The Government submitted that the authorities had displayed the required diligence and that there were no periods of inactivity for which they could be held responsible. In addition they considered that the applicant had partly contributed to the prolongation of the proceedings by lodging numerous procedural requests. In sum the Government maintained that the complaint about the unreasonable length of the proceedings should be dismissed as manifestly ill-founded.
The Court firstly notes that the Government did not submit that the applicant had failed to exhaust domestic remedies with respect to his complaint under Article 6 of the Convention (see Krasuski v. Poland, no. 61444/00, § 72, ECHR 2005–...). The Court does not find it necessary to consider the question of exhaustion of domestic remedies as for the reasons indicated below the applicant’s complaint under Article 6 § 1 of the Convention is in any event manifestly ill-founded.
The Court reiterates, that the reasonableness of the length of proceedings must be assessed in the light of the circumstances of the case and with reference to the criteria established by its case-law, particularly the complexity of the case, the conduct of the applicant and of the relevant authorities and what was at stake for the applicant in the dispute (see, among many other authorities, Frydlender v. France [GC], no. 30979/96, § 43, ECHR 2000-VII).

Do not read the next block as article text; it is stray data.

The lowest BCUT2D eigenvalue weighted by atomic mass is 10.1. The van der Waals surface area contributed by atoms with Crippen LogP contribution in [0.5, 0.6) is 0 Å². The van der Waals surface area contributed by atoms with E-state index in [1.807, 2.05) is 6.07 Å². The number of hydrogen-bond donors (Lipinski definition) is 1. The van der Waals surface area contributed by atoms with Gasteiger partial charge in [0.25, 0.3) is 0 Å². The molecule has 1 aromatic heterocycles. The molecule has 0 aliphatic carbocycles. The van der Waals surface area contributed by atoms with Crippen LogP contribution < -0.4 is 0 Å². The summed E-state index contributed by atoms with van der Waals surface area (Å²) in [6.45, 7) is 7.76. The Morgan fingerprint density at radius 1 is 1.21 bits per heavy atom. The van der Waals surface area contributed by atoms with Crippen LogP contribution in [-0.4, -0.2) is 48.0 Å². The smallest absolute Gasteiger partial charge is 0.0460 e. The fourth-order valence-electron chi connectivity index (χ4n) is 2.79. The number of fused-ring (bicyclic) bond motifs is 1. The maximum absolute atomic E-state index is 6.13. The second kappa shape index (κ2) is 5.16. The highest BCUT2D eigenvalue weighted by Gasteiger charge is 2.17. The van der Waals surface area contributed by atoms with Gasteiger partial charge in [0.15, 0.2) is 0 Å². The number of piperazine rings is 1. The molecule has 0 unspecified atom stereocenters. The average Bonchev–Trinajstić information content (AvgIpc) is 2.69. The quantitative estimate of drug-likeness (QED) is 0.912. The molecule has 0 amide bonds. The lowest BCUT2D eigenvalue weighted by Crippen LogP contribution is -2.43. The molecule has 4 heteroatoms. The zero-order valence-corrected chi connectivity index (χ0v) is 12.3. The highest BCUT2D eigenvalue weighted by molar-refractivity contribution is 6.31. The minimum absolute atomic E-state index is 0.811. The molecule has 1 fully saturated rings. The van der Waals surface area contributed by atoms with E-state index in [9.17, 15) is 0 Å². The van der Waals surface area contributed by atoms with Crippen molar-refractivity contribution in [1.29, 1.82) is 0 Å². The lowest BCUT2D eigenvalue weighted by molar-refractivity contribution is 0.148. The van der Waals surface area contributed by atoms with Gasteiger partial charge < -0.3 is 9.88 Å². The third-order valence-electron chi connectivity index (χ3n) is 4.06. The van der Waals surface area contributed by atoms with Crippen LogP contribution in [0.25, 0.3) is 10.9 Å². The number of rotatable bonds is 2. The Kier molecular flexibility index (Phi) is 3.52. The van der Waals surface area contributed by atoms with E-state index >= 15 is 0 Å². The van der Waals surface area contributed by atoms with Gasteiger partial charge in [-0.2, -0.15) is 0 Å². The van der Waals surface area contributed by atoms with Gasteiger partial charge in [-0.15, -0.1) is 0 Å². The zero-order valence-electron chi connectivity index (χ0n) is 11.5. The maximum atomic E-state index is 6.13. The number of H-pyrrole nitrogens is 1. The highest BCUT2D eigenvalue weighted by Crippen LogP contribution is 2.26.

The Court notes that since the domestic court granted the applicant visiting rights in 1998 he has so far instituted six sets of proceedings in which he requested the court to fine E.D. In so far as it can be understood that the applicant complains about the length of the first three sets of proceedings, the Court notes that the most recent of them ended on 2 February 2001 and that it was more then six months before the applicant lodged his application with the Court. It follows that this part of the application has been introduced out of time and must be rejected in accordance with Article 35 §§ 1 and 4 of the Convention.